Burk is a long-time programmer and software architect, currently focused on the Java platform with an eye toward mobile platforms. In 2010, he was voted a JavaOne Rock Star for his talk on User Experience Anti-Patterns, and is a co-author of the books "97 Things Every Software Architect Should Know" and "97 Things Every Programmer Should Know". Burk is also a Sun Certified Programmer, Developer, and Enterprise Architect for JEE 5. Burk has posted 25 posts at DZone. View Full User Profile

JavaOne 2009 - Day 2 - Part 1

06.04.2009
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Chris Melissinos was back as the host and greeted us with an interesting announcement. From this point forward people attending the General Sessions have the opportunity to win prizes. I know that in past JavaOne's there was a tendency for attendees to skip the talks given by the conferences' partners, so this may be a way to encourage a higher turnout. We'll see how well it works...

Chrisopher David, Head of Devlopment and Partner Engagement at Sony Ericsson, was the main speaker for the talk; and while there was a decent turnout, I'm sure it would have been higher if people had known ahead of time what to expect. Instead of a typical infomercial, the main focus was on information and the commercial bits, at least to me, seemed more like a gentle reminder than the a jab n the ribs.

Christopher stater by bringing introducing Erik Hullman, a Senior Java Developer with Sony Ericsson, who was tasked with writing an application using JavaFX that would run on three different phones. The catch is that he had to do it all while the main presentation was going on and be done by the end of the talk. Erik decided to create a Twitter client that only accepted tweets from the area around JavaOne and began typing.

While Erik was busy, Christopher gave us a quick look at Sony Ericcson's history with Java and introduced several guests to talk about what they're doing now and are planning to do in the near future.

First up was Rikko Sakaguchi, Corporate VP of Creation and Development, who's primary focus is on the user experience. Rikko is focused the improvement of user experiences available from Sony Ericcson products. Rikko spoke about the opportunity for taking two of the most popular things people use mobile devices for, communication and entertainment, and finding ways to create applications that blend them and create compelling user experiences. The goal seems to be moving the mobile experience from being about what I do and what I experience, to what we do and what we experience.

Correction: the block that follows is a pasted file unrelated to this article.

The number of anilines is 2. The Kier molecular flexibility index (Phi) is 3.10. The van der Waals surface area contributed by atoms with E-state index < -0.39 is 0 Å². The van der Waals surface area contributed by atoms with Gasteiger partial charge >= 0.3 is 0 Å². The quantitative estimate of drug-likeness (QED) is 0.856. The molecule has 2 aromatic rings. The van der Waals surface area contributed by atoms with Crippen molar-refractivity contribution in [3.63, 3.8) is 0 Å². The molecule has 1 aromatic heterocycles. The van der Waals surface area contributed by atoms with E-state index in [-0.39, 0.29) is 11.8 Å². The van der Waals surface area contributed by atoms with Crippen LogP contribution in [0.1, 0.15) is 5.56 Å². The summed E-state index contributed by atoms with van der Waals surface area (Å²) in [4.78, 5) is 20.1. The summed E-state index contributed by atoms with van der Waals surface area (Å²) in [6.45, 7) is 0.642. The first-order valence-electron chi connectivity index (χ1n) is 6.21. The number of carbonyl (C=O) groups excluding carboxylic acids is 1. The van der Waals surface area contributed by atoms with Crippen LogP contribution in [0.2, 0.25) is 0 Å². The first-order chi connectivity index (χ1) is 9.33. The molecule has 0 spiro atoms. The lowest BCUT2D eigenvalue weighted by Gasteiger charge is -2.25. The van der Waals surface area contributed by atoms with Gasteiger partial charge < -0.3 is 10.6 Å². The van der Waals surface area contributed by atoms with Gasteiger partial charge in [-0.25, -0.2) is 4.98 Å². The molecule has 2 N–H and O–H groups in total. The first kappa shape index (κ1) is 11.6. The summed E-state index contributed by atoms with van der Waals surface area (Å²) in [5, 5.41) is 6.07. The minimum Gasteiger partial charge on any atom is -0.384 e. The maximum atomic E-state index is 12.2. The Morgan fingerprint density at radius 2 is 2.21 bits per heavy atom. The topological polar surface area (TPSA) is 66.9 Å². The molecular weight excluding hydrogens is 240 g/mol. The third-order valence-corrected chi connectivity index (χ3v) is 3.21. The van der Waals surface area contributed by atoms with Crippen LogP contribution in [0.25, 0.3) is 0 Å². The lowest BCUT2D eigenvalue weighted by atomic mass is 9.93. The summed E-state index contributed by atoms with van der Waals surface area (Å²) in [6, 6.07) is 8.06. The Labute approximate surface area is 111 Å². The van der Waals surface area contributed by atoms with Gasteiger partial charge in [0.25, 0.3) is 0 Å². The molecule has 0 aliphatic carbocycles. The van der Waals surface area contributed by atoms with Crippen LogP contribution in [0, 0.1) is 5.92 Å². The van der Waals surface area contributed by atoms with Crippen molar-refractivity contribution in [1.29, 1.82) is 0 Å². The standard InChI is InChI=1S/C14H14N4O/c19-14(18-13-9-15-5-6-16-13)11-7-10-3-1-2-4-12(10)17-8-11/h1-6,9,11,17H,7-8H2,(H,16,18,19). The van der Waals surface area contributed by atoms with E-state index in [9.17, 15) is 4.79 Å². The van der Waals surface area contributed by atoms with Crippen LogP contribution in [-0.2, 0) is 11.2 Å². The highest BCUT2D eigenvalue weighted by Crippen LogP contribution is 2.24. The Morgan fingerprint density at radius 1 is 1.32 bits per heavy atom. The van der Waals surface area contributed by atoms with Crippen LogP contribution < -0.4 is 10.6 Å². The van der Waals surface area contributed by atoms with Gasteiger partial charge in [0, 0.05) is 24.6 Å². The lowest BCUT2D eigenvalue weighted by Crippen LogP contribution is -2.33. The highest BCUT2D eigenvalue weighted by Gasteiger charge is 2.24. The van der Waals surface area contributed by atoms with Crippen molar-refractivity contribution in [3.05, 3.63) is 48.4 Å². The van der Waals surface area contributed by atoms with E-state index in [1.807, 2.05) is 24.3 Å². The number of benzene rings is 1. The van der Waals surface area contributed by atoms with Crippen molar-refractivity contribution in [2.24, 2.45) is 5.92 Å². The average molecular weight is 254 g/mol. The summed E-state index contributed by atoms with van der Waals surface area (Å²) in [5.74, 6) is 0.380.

The idea is to take cool devices, broaden the horizon of what you can experience and do with them, and create a fusion using their combined capabilities. As an example of this, a demonstration was attempted, that showed a cell phone displaying the output from a PlayStation-3 and controlling it. The demo wasn't completely successful, but it worked well enough that we could see enough to believe that it could work.

Patrik Olssen, VP Head of Software Creation and Development, was next and he spoke about their serious commitment to User Experience for end users, developers and network operators. One interesting note is that in 2005, Sony Ericcson decided that instead of using C/C++ to create mobile devices that run Java that they would us Java for all their internal development.Part of what helps in creating a great user experience for the traditional end user is that more contextual information is being made available to software developers. Another thing that helps is that Sony Ericcson is working with several other businesses on the JATAF initiative - which it intended to minimize the fragmentation cause by different Java implementations.

Christopher wrapped things up with a call to action encouraging us to create applications for Sony Ericcson products and making them available to the over 200 million customers through Sony Ericsson's own application store known as Play Now which has been around for several years but until recently was a closed system It is now open to anyone who wants to submit an application and the promise made was that your application, if accepted, could be in the Play Now store thirty days after you submit it.

The session closed with a short video that contained a great suggestion. "Think BIG! Create small."

Burk Hufnagel reporting for DZone
Published at DZone with permission of its author, Burk Hufnagel.

(Note: Opinions expressed in this article and its replies are the opinions of their respective authors and not those of DZone, Inc.)

Comments

Burk Hufnagel replied on Thu, 2009/06/04 - 9:59am

BTW, Erik Hullman completed his task a few minutes early. The Twitter client looked nice and worked well on all three phones. Erik said it was about 290 lines of JavaFX code.

I know it was a prepared demonstration and suspect he's practiced writing the code several times, but doing it live and in front of thousands of developers is not an easy task. Great job Erik!

 Burk

 

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